"Association of Asia Pacific Airlines AAPA"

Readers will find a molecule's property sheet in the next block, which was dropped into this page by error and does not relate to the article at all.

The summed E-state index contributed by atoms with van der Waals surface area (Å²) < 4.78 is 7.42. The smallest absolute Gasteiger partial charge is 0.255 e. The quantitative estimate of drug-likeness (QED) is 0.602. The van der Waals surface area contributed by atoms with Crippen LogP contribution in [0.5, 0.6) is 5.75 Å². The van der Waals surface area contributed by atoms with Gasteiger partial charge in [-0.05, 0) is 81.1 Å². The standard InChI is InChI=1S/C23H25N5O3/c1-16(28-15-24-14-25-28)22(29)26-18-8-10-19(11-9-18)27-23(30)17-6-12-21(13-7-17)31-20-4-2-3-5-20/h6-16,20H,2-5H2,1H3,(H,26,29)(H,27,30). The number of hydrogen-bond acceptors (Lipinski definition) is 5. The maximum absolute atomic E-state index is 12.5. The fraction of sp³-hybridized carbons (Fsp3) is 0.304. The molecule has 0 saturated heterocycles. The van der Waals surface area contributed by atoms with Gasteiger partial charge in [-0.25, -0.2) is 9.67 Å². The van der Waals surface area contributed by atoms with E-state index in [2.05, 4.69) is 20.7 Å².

COMMENTS OF THE ASSOCIATION OF ASIA PACIFIC AIRLINES (“AAPA”) ON THE COMMISSION’S CONSULTATION PAPER ON THE POSSIBLE REVISION OF REGULATION 2299/89 ON A CODE OF CONDUCT FOR COMPUETERISED RESERVATION SYSTEMS 27 APRIL 2007 I. THE ASSOCIATION OF ASIA PACIFIC AIRLINES The Association of Asia Pacific Airlines (“AAPA”) is the trade association representing the major scheduled international air carriers based in the Asia Pacific region. As many of its members operate international flights to and from the EU, AAPA takes a keen interest in the development of EU legislation that applies to its members. AAPA submits views of its member airlines on the Commission’s consultation paper published earlier this year by answering the questions the Commission posed to industry stakeholders in Section 9 of the consultation paper. II. COMMENTS 1. In the light of the described market developments, is there still a need for the sector- specific competition rules imposed by the Code of Conduct? Or should the Code of Conduct be revised or abolished? In the AAPA filing submitted to the U.S. Department of Transportation in March 2003, comments to the European Commission in February 2003, and submission to Transport Canada in October 2003, AAPA agreed with the authorities that CRS rules should still be maintained to protect consumers and promote healthy competition among CRSs because the industry remained dominated by four major CRS vendors that wield substantial market power over airlines. Although there seems to be an increasing number of alternative channels for distribution, the CRSs are still not only the main distribution avenue of airlines’ products, but are also the source of booking engines behind many other airline and agency websites. Meanwhile the CRS industry itself has been consolidating into an even small number of major players, with the recent acquisition of Worldspan by Galileo. We believe the current CRS market still requires the sector-specific competition rules to guarantee fair competition but add that some of the rules should be revised to better cater to the current market situation. 2. Given the described market developments, has the risk of market foreclosure not reduced and are general competition rules not a sufficient remedy/deterrent against these risks? The risk of market foreclosure in the EU CRS market has reduced in comparison with the past because of growing competition between distribution channels, but the risk still exists. We believe general competition rules are not sufficient to deter this risk and that the CRS market still requires sector-specific competition rules in some areas. 3. Would the air transport distribution market - including small and medium-sized companies involved in the market - be ready for the introduction of greater pricing freedom (such as through the removal of the rules of non-discriminatory fees given in article 10)? AAPA believes that “non-discriminatory fees” should be removed as a requirement from the Code of Conduct, as it restricts airlines’ ability to negotiate freely with the system providers. Evidence following CRS deregulation in the US market indicates that the price competition can result in meaningful cost reductions. A more market-driven CRS pricing scheme could improve cost effectiveness whilst meeting passenger demand for competitively priced air travel. Page 2 of 5 4. Given the changes in the market and in the ownership and control structures of the CRS providers, are the specific obligations imposed on parent carriers still needed? Or should these obligations be reviewed or lifted? The evolving market environment has resulted in reduced levels of airline ownership of CRSs. Accordingly, the requirements obliging parent carriers to participate in each and every CRS at the same level of service may no longer be necessary. Termed “parity provisions”, such obligations disable a carrier from selecting its CRS participation level on the basis of cost and quality of service provided by the system providers and, like the parent carrier obligation, foreclose carriers from exercising countervailing bargaining power, which exists in a normal competitive environment. 5. Should airlines remain free to invest in CRS providers and control them or should there be rules that restrict the possibility for airlines or other sectors to control CRSs? Are specific transparency requirements needed for CRS providers that are not publicly listed on a stock exchange? AAPA believes the focus should be on ensuring that CRSs operate in a competitive business environment rather than regulating their ownership. CRSs should be subjected to the same regulatory standards, regardless of whether they are publicly or privately owned. 6. Are the provisions given by article 6 of the Code of Conduct to make the data from Marketing Information Data Tapes (MIDT) available to groups of airlines and subscribers still pertinent in the present market context? MIDTs play a vital and effective role in flight schedule planning and distribution planning for carriers of all sizes. AAPA has previously supported the need for MIDTs to be made available to groups of airlines because the price to acquire the data was very high and only available directly from the CRSs. However, airlines can now purchase similar marketing data products from other entities resulting in more competitive pricing. Provided such competition amongst data providers is not jeopardised, we believe the provisions of Article 6 could be relaxed. Page 3 of 5 7. Should travel agents' identity no longer be revealed in the MIDT? The effectiveness of the use of MIDT data in analysing the distribution efficiency of existing routes and evaluating potential new routes is certainly enhanced by the identification of the major agency channels. Given the fact MIDT information is now more widely available at more competitive prices, we believe the inclusion of travel agency identities significantly adds to the usefulness of such data to users including both airlines and agencies. 8. Are the Code of Conduct's detailed prescriptions with regard to the principal display of a CRS still pertinent in the present market context? Are they still required to ensure a neutral choice? Or can they be simplified or removed? In case stakeholders favour a simplification or removal of these prescriptions, could they – where possible - quantify the reduction in administrative costs that such a regulatory change would induce? In AAPA’s opinion, there are still merits in requiring CRSs to use objective and unbiased criteria in producing principal availability displays. Today, more end users are utilising system capabilities to customise availability displays according to their own preferences. AAPA also sees merits in simplifying Annex I of the CRS Code of Conduct, which we feel is overly prescriptive in its present form. III. CONCLUSIONS AAPA supports the Commission’s objective of reviewing the current Regulations in the light of more recent experience and ongoing economic and technical developments in the global market for travel distribution services. Page 4 of 5 There is evidence that some aspects of the current Regulations are unduly prescriptive. This may be a hindrance to market based competition and innovation, and should therefore be reviewed. AAPA will support any changes that will enhance the development of a more competitive market for travel distribution services. Respectfully submitted by Beatrice Lim Commercial Director Association of Asia Pacific Airlines firstname.lastname@example.org Page 5 of 5